Easiest Chilean Red Juice to use

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Walnutmeg

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We are new to home wine making and have one batch of viognier that we made from California juice that turned out pretty great. It was very easy.

We are now ordering some Chilean juice and wondering what is recommended for good flavor without having to play with it too much.

We have narrowed it down to Pinot Noir (my favorite) Carmenere, or Cabernet Sauvignon. Has any one had any particular success with these varietals from Chile? Which would be the easiest?
 

heatherd

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We are new to home wine making and have one batch of viognier that we made from California juice that turned out pretty great. It was very easy.

We are now ordering some Chilean juice and wondering what is recommended for good flavor without having to play with it too much.

We have narrowed it down to Pinot Noir (my favorite) Carmenere, or Cabernet Sauvignon. Has any one had any particular success with these varietals from Chile? Which would be the easiest?
@Walnutmeg, I have made several batches of Chilean juice and they have all turned out well. It's great that you have the process done for a white wine successfully, so you know what you're doing there.

When I make reds from fresh juice, I typically add grape skins that are beneficial for flavor and body. I did several reds with juice only before I jumped into that though. You can decide how complex you want to make the process. :) If you want a grape pack, I have found that Mosti Mondiali has them online here: http://www.juicegrape.com/Mosti-Mondiale-All-Grape-Pack/ and you add during fermentation.

Something I use very often are these guides:
-Harford Vineyard for juice: https://harfordvineyard.com/winemaking-instructions-for-juice/
-Harford Vineyard for grapes: https://harfordvineyard.com/winemaking-instructions-grape/
-MoreWine guides to red and white wine making/yeast pairing (more detailed): https://morewinemaking.com/content/manuals

You may already know: the other difference in making a red rather than a white is that many commercial reds go through a process called malolactic fermentation (in addition to the fermentation done by the yeast), which is a pretty straightforward process where you add some malolactic bacteria and they change malic acid into lactic acid. The flavor changes from sharp to smooth during this process. So you'll want to decide if you'd like to do that for your reds from Chile. If so, there are some threads here to read, and if you let the forum members know we can give some pointers based on experience. Up to you if you want to add this to your process...

Best of luck!
Heather
 

Ajmassa

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That's the kind of info I was curious about for spring harvest. I notice that Mosti Mondiali grape pack is pretty straight forward. Am I correct in assuming that when used in the primary, it's for body and mouthfeel and not so much flavor? Like oak?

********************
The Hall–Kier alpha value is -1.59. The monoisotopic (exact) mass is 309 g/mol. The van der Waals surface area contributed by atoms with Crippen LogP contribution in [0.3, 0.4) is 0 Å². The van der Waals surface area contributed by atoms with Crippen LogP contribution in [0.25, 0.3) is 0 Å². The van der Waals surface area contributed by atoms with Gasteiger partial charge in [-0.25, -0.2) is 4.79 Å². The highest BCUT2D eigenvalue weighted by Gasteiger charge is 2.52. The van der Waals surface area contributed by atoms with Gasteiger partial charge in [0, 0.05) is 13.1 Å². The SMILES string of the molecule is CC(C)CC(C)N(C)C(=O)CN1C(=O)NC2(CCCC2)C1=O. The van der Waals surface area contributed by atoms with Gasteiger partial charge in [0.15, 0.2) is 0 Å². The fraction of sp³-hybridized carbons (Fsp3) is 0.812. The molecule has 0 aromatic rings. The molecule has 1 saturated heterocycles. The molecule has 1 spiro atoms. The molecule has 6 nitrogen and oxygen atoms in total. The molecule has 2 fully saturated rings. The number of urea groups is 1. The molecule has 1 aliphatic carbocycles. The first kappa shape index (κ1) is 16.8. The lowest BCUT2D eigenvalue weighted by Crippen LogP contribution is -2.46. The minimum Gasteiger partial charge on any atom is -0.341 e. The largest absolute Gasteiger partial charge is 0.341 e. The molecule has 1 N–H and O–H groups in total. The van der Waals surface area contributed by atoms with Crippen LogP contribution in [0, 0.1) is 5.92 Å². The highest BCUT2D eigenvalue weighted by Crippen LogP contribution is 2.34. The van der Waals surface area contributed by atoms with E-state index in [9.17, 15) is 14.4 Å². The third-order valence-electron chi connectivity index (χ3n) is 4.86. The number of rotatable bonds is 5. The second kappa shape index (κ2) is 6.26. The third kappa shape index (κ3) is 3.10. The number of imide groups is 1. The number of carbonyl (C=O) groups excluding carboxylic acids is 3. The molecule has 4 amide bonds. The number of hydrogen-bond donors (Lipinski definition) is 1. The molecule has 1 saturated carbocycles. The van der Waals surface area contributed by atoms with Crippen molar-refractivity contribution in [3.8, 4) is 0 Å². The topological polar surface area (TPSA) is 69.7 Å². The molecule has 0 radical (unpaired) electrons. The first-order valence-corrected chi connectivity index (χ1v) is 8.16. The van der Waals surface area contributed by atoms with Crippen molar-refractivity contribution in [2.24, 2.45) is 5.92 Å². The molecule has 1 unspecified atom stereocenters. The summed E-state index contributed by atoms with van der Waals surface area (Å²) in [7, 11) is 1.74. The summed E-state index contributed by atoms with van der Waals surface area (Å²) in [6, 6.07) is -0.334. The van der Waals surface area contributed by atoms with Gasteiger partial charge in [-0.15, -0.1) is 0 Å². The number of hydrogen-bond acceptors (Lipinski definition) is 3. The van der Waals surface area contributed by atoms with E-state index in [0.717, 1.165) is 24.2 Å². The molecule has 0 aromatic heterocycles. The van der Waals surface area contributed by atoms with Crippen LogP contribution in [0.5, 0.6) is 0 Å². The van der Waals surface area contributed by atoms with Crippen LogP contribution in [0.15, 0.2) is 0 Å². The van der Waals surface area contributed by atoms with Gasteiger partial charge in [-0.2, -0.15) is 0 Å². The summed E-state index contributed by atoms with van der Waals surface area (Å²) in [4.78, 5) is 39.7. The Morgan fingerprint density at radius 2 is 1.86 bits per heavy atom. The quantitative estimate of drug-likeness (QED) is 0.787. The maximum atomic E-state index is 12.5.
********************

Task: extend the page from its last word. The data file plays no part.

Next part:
And that's why there is no varieties to
choose from with just a single type "all grape pack"? (Assuming for reds)
 

heatherd

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That's the kind of info I was curious about for spring harvest. I notice that Mosti Mondiali grape pack is pretty straight forward. Am I correct in assuming that when used in the primary, it's for body and mouthfeel and not so much flavor? Like oak?
And that's why there is no varieties to
choose from with just a single type "all grape pack"? (Assuming for reds)
@Ajmassa5983, the grape pack is used in primary for all the things you mentioned, some flavor, and to add tannins. The Mosti grape pack they sell separately is red grapes, and it's generic. Mosti provides grape packs with some of their kits, and those are varietal specific.
 

Walnutmeg

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Thank you so much! This is wonderful information. I ended up ordering the Pinot Noir and my husband the Carmenere. We are going to have a competition to see who makes the best wine.:h
 

JohnT

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I can only speak for whole grapes. Both Carmenere or Cabernet are awesome.
 

Floandgary

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Go things one step farther by researching Chilean grape/wine industry. May help in determining which product, if any, would suit your tastes. As evident by the responses here there are several varietals of choice. Only your experiences will matter.
 

heatherd

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I made Chilean Carmenere in 2015 and it is YUMMY. I added 18# of grapes during fermentation, did MLF, and added oak and tannins.
 
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